Both men and women prefer someone with "a good sense of humor” as a relationship partner. However, studies have shown that while men emphasize the importance of their partners' receptivity to their own humor, women value humor production and receptivity equally. Women’s evaluations of potential mates’ humor are predictive of their romantic interest. Moreover, individuals who were more satisfied with their relationship reported the use of higher levels of humor. Humor and a light-hearted attitude seem to be important aspects of many romantic relationships (Bressler et al., 2006; Butzer & Kuiper, 2008; Wilbur & Campbell, 2011). Similarly, Jeffrey Hall (2015) found that when two strangers meet, the more that a man tries to be funny and the more a woman laughs at those attempts, the more likely it is that the woman will be interested in dating. The reverse was not true for women who attempted humor. However, an even better indicator of a potential romantic connection is if the two laugh together.
Types of Humor
“Candidates should be extremely cautious in displaying a sense of humor. If he or she tells a joke with a point, there is almost certain to be some minority group offended.” —Jack Germond
In analyzing various types of humor, we can refer to (a) the agent’s attitude in humor — here the division is between positive, negative, and instrumental attitudes — and (b) the way of conveying humor — here we can discern between telling jokes and humorous styles of actions and speech.
Humor is beneficial when it's used in a positive fashion with the aim of improving the overall atmosphere. Thus, in personal relationships, humor enhances a pleasant atmosphere between the partners and is conducive to conflict resolution. Lorne Campbell and Sarah Moroz (2014) show that individuals whose partners use more positive humor while discussing a relationship-based conflict reported greater resolution of differences and felt more satisfied in their relationship. They also note the negative ways of using humor. For instance, more aggressive forms of teasing — such as ridicule, intimidation, or manipulation — can be used in order to discredit the partner’s arguments or feelings. Individuals who are exposed to aggressive humor feel more rejected by their interacting partner, as well as sadder in mood and less willing to continue the interaction. In addition, agents can also use an instrumental attitude in their employment of humor; here, humor is a means for achieving an external goal. Instrumental humor might offer short-term benefits, but individuals whose partners routinely use this style of humor (as well as the negative one) can feel victimized or manipulated (Campbell & Moroz, 2014).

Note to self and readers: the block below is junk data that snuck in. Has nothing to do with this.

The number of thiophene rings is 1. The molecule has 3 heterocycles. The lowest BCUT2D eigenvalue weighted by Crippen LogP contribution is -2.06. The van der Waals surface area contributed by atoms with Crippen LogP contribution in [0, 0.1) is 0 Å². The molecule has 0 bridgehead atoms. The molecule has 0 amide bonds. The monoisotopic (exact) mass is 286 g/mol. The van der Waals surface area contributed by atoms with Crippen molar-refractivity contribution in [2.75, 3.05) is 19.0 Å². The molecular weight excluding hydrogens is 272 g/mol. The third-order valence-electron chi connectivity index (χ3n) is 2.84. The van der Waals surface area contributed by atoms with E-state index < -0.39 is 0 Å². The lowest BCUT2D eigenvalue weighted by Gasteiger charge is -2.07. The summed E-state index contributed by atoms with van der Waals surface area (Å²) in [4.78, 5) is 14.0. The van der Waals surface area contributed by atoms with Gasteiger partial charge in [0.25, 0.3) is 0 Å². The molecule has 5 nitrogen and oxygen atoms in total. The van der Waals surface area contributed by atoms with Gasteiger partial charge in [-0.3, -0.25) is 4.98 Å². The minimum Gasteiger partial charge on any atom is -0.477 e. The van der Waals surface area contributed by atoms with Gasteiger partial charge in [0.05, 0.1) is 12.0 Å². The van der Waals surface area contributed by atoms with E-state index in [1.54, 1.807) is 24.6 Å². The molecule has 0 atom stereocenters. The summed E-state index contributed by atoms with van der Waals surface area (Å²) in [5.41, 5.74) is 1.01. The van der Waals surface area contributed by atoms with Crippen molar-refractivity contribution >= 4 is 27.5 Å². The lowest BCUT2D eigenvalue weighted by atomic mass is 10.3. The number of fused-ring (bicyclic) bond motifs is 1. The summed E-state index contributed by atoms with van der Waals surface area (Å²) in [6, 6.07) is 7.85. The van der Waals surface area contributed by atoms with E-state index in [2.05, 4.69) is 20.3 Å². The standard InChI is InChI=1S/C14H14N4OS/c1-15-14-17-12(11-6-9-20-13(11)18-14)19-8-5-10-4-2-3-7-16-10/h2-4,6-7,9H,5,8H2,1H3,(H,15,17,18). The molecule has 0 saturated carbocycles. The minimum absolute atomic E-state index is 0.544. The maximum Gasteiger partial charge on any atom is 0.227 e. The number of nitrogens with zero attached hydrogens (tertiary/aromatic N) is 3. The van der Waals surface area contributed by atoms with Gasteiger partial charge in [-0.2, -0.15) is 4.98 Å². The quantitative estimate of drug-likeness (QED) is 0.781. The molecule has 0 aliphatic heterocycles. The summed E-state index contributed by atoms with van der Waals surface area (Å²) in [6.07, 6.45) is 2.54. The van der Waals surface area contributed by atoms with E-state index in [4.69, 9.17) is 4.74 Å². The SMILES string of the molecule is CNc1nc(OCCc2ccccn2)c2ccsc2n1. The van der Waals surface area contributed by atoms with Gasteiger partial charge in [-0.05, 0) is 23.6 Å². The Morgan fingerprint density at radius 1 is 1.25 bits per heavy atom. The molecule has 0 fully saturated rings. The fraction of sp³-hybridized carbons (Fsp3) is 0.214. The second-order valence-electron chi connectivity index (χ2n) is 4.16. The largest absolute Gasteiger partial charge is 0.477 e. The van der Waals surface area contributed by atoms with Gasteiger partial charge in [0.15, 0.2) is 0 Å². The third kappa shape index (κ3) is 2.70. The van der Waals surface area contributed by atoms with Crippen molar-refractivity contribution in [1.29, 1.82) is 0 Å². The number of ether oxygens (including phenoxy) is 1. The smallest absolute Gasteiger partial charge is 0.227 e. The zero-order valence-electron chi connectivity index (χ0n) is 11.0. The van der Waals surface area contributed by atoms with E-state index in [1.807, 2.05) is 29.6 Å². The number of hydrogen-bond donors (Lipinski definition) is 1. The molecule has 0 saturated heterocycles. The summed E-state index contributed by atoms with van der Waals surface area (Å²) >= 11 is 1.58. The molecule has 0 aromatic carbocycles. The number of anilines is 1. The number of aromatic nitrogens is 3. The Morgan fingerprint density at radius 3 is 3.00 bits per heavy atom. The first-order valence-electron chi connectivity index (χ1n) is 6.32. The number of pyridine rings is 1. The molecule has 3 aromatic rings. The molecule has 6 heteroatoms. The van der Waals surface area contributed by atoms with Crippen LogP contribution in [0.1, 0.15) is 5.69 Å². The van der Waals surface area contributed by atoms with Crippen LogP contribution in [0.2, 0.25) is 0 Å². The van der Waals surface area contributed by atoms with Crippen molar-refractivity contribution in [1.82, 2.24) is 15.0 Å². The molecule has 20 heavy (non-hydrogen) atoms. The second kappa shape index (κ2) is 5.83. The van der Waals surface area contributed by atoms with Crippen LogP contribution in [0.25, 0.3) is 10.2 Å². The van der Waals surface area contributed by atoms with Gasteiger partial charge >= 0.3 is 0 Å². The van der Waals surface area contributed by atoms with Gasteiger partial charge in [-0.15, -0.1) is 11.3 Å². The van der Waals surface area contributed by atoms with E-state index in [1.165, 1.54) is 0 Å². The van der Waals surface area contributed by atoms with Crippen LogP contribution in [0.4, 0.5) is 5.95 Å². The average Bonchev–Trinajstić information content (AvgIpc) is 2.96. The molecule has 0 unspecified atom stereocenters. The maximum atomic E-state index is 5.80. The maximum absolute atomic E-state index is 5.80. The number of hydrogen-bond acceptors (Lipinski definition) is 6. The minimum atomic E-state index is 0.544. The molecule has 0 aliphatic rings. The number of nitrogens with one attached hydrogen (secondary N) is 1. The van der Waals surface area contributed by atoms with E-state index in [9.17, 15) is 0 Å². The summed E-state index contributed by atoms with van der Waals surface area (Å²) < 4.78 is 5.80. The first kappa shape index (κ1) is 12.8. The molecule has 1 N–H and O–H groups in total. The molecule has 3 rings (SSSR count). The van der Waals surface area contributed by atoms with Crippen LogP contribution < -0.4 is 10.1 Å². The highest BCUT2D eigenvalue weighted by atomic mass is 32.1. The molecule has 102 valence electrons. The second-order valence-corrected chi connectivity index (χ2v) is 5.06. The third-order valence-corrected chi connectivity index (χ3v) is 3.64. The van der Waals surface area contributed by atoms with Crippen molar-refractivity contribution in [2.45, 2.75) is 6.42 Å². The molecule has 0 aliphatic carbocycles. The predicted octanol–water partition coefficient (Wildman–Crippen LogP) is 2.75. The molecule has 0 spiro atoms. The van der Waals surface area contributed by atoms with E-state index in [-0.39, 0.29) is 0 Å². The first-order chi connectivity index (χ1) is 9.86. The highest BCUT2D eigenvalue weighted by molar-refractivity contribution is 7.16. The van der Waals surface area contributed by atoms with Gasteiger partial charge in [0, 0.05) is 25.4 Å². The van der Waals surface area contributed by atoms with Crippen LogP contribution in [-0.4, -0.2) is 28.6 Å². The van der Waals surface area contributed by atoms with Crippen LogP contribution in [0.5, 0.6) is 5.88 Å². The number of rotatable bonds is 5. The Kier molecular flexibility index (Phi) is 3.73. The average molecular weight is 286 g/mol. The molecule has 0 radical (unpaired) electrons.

Among all these ways of conveying humor, of greatest value is doing things in a playful humorous manner that provokes shared laughter and mutual appreciation of the type of humor that is used. It is typically a shared dialogical activity, including a kind of romantic resonance (Krebs, 2015). Interactive playfulness between romantic partners is crucial for establishing relational security and is an important indicator of romantic attraction between potential mates. On the other hand, when one partner tells a joke, the teller and the receiver are more passive: the teller recites something that he or she has already recounted many times, and the receiver is even more passive. Indeed, Hall (2017) claims that telling jokes is not strongly related to relationship satisfaction.
Humor and Romantic Seduction